Questionnaires are useful tools to help people grade or score how they are feeling. The number can help determine severity and the quiz can be repeated over time to see how the number is changing.
Here are some questionnaires that are specific to menopausal changes such as menopause symptoms, anxiety, depression, sleep and sexual health. Feel free to download, print and take any quiz that seems useful to you.
If your score is high, please consider booking a Visit or Telehealth with Dr. Jick or any of the ob/gyn specialists here at Fair Oaks Women's Health.more
The Greene Climacteric Scale is a well- known questionnaire for helping to determine the severity of menopausal symptoms.
The Greene Scale scores 21 symptoms that are often associated with menopause, including ones you might not know, such as those that affect the hands and feet. It’s also great for tracking changes in how you feel.
The first eleven questions look at psychological symptoms - the ways that menopause can affect the brain and how you feel. The next seven questions are part of the somatic scale, or the symptoms that affect the body physically. The final questions are about vasomotor symptoms, such as hot flashes and night sweats.
The GAD-7 is a 7-item anxiety scale initially developed to diagnose generalized anxiety disorder (hence its name, the GAD-7). This quiz has also proved to be useful as a screener for panic disorder, social anxiety, and post-traumatic stress disorder.
The score can range from 0 to 21. Scores above 5, 10, or 15 represent mild, moderate, or severe anxiety, respectively. This quiz cannot make a medical diagnosis, but if you score 15 or higher, medical attention might be worthwhile.more
The PHQ-9 is a 9-item scale (PHQ - Patient Health Questionnaire) for screening for depression. The PHQ-9 can be useful for assessing and monitoring depression severity.
The score can range from 0 to 27. Scores above 5, 10, or 15 represent mild, moderate, or severe depression, respectively. This quiz cannot make a medical diagnosis, but if you score 15 or higher, medical attention might be worthwhile.more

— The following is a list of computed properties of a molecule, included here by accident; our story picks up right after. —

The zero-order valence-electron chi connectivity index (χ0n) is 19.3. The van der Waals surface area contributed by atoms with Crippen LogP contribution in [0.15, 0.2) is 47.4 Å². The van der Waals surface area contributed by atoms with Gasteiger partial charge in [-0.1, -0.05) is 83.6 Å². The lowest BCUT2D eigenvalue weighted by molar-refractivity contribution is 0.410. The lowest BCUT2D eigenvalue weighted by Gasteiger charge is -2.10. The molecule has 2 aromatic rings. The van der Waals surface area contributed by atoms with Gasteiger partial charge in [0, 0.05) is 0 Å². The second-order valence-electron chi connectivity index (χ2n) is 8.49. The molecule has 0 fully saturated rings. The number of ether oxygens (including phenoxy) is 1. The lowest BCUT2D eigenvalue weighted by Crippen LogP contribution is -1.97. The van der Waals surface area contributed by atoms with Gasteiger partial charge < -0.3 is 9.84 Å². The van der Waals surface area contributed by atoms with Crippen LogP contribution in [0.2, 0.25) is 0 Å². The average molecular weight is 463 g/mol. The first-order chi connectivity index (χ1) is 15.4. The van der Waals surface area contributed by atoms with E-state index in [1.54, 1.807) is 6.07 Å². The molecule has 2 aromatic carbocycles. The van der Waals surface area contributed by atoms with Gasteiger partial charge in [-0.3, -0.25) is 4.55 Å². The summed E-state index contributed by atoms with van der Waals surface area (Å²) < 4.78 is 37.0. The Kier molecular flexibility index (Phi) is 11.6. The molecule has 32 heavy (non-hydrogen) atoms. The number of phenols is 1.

Decreased libido can be caused by many different conditions. One type of condition is called HSDD (Hypoactive Sexual Desire Disorder).
The Decreased Sexual Desire Screener (DSDS) is designed to assist in the identification of premenopausal patients who may suffer from acquired, generalized Hypoactive Sexual Desire Disorder.
This questionnaire can be helpful in determining if HSDD might be the cause of decreased libido. There are many effective treatments for HSDD.more
The Female Sexual Function Index (FSFI)
The FSFI is a 19-item survey measuring the sexual functioning of women in six different categories: desire, arousal, lubrication, orgasm, satisfaction and pain. The index only measures sexual function in these domains over the previous 30 days.more
The PROMIS Sleep Disturbance instrument (short form) assesses self-reported perceptions of sleep quality, sleep depth, and restoration associated with sleep. This includes difficulties and concerns with getting to sleep or staying asleep, as well as adequacy of and satisfaction with sleep.
Sleep Disturbance does not focus on specific sleep disorders and does not provide estimates of sleep hours. The Sleep Disturbance form assesses sleep disturbance over the past seven days.
There are 8 questions; each has a "raw" score from 1 to 5. The total raw score ranges from 8 to 40. Scoring requires using the table on the right to look up the "T-score" corresponding to the raw score. Try to answer every question.
The T-scores are interpreted as follows:
- 55.0—59.9 = Mild
- 60.0—69.9 = Moderate
- 70 and over = Severe
Not exactly a menopause questionnaire, this list of 36 questions for intimacy is useful and fascinating.
It's based on a study by the psychologist Arthur Aron (and others) that explores whether intimacy between two strangers can be accelerated by having them ask each other a specific series of personal questions.
The 36 questions in the study are broken up into three sets, with each set intended to be more probing than the previous one. The idea is that mutual vulnerability fosters closeness. To quote the study’s authors, “One key pattern associated with the development of a close relationship among peers is sustained, escalating, reciprocal, personal self-disclosure."